Note: This story is adapted from the series, Space Brothers. You can check out this series for free on Crunchyroll.

Don’t Be Busy, Be Productive

A few months ago I fell into a routine that many busy people unknowingly fall into. My schedule was filled to the brim with things to do, but I felt like there was very little progress towards achieving my goals. Despite being constantly busy, I was barely accomplishing anything.

It became a routine to wake up early in the morning, write up a to-do list, go to work, attend classes, study, blog, manage club activities, workout, develop my personal projects…UGH! It was stressing enough trying to all of these things each day. It only added to the stress when I would finish the end of the day with only half of my To-Dos accomplished.

https://t4.ftcdn.net/jpg/00/69/55/41/240_F_69554193_DjzP0XPxjMBcU89sLdacnVWbiJn1tO5w.jpg

Instead of continuing to pull my hair out trying to manage everything I decided to take a day to sit down and think why I wasn’t getting things done. After some thought I realized my problem wasn’t due to procrastination or poor time management, rather it came down to one simple mistake I made when I changed the way I  did To-Do Lists.

To fully analyze what happened we will need to take a trip back to a year ago where I first learned of a tale about Warren Buffet.

The Warren Buffet Story

For those unfamiliar with Warren Buffet, you just need to know that he is ranked as one of the most successful businessmen in the world.  Among other things, Warren Buffet is also known for a famous tale involving him and his pilot, Mike Flint.

BUFFETT CREDIT

 

One day, Buffet and Flint were having a conversation about career priorities. Flint, in admiration of Buffet, asked him how he can be as successful as him. Buffet told Flint to do this simple exercise:

Step 1: Take out a sheet of paper and write down the top 25 goals in your life.

Step 2: Review the list then circle the 5 goals that matter the most to you. This was now known as List A. The other 20 goals will be known as List B.

When Flint completed this exercise he essentially had two lists. When Buffet asked Flint what he felt these lists meant Flint told him that List A was the list of things he should focus on doing immediately while List B contained the things that weren’t as important to do, but can be done intermittently.

Buffet told him, “No, you’ve got it wrong, Mike. Everything you didn’t circle just became your Avoid-At-All-Cost list. No matter what, these things get no attention from you until you’ve succeeded with your top 5.”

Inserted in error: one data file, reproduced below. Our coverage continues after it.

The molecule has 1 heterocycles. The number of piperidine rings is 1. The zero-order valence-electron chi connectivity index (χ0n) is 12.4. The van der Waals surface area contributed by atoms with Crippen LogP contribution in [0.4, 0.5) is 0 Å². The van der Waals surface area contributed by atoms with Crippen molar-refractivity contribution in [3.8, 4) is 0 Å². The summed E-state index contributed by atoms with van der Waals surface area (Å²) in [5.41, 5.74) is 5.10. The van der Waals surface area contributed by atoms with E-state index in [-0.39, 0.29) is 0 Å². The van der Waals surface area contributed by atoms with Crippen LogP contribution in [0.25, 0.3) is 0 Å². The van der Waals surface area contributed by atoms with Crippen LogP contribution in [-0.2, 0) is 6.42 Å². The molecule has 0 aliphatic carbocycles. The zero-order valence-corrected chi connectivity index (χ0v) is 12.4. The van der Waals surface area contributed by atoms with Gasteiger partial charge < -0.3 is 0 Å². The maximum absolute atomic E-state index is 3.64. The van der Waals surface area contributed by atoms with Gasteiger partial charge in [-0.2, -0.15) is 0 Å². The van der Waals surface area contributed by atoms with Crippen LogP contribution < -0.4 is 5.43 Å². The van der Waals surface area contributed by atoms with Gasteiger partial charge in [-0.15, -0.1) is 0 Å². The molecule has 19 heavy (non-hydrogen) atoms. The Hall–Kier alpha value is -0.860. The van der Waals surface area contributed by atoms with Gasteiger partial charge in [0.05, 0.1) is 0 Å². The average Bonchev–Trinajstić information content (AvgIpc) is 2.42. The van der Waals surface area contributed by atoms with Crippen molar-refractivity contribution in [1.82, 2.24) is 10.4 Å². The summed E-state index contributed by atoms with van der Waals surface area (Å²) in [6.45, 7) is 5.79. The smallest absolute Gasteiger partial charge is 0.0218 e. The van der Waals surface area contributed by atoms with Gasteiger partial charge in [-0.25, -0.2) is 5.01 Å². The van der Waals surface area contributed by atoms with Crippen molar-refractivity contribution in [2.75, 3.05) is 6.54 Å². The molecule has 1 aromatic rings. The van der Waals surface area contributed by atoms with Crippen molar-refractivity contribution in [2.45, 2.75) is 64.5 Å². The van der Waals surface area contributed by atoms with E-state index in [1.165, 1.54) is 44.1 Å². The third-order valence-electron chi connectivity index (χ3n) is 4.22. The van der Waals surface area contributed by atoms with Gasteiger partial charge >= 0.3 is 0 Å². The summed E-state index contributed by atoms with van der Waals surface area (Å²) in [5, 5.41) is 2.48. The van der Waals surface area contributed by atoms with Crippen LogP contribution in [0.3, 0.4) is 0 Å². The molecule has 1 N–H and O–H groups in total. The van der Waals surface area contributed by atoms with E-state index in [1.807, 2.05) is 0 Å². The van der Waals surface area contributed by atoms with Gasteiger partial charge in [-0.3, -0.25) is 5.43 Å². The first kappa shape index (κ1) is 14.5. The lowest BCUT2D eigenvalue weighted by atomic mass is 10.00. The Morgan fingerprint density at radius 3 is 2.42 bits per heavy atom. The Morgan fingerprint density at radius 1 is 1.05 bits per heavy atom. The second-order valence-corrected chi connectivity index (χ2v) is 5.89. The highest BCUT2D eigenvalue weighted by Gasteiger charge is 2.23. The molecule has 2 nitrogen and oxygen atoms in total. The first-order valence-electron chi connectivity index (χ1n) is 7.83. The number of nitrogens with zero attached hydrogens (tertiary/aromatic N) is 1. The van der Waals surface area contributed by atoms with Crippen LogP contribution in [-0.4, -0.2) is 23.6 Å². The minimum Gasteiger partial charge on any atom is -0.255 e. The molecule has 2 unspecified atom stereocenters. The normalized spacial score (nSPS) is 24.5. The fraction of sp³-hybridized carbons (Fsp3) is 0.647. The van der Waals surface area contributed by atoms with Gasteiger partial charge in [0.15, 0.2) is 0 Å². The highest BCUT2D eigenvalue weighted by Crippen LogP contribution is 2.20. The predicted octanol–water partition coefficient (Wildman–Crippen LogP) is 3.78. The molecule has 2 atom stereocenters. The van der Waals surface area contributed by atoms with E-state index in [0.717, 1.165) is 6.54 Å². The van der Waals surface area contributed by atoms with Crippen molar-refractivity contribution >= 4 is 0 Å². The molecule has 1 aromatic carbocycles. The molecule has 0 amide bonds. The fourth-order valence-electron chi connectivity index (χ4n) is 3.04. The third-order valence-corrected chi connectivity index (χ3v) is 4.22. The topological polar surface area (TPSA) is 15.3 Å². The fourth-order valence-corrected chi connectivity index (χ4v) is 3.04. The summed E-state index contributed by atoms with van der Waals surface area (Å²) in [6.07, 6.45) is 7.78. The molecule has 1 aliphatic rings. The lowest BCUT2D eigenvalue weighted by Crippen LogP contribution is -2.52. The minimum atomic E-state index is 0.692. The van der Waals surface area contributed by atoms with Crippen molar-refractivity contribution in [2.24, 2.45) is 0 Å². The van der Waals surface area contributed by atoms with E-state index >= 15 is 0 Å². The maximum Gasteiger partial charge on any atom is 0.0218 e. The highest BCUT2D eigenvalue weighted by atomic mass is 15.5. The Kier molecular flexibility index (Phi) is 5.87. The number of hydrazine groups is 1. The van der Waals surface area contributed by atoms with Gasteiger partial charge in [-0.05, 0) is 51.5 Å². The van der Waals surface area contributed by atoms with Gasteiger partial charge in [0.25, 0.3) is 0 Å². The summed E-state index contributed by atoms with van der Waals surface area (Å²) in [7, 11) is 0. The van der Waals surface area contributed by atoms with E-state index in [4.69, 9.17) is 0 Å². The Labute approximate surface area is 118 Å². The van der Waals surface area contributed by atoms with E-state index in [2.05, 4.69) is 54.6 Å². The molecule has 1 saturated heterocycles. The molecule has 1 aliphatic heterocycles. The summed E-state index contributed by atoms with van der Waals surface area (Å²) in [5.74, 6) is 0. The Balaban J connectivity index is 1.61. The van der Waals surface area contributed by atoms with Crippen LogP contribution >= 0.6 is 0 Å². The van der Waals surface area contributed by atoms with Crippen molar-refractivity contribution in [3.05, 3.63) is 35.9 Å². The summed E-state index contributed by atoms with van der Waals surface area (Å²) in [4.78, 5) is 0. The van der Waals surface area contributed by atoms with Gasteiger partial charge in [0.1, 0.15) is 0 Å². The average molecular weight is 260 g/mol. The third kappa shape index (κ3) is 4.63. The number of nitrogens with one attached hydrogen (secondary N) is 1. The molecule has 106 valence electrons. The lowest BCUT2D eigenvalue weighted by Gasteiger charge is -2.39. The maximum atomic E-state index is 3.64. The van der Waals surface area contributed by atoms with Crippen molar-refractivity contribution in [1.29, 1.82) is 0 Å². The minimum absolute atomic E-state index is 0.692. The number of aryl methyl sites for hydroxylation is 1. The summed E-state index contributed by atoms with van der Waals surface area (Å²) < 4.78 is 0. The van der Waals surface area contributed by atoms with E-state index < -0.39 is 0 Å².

Joining The Now Movement

Shortly after reading this story I learned of this movement from College Info Geek blogger, Thomas Frank.

This exercise was dubbed as the Now Movement, an idea conceptualized by David Sevirs. David is a widely successful musician who founded the company, CD Baby. David tweeted a page on his website titled What I’m Doing Right Now. Essentially, his page would inform others what his main priorities are currently and if any new opportunities that do not relate to the list come up, he ignores them.

When I first read about this on Thomas’ Franks page, I thought the idea was fascinating. Although, what really motivated me to make my own Now List was Thomas’s suggestion to make one simple modification.

“I am open to considering new opportunities, as I highly value novelty, spontaneity, and growth. However, I aspire to stick to my priorities 90% of the time. As a result, I will say no to the majority of requests that come my way now.”

The reasoning behind this made sense. David is already well into his career and has a large list of achievements to his name. Thomas feels he is still starting out in his career so to outright deny opportunities for growth may not lead him down his most ideal path.

Still being a college student, I too feel like I can’t completely remove myself from opportunities, so having a list more like Thomas’ makes a lot more sense.

Doing The Now List Wrong

Shortly after I read Thomas’ article I created my own Now List. However, when I made my Now List I ended up neglecting 4 important things that led to several months of sleepless nights and overbearing stress. When you are making your Now List I would recommend keeping these important points in mind:

Keep Your Now List Specific

A rule for almost all To-Do list making guides is to specify your goals. Making a list without a clear goal can make you take on your tasks with the wrong approach. By putting down what exactly you want to accomplish in the end you are drawing up a map of where Point A is and where Point B will take you.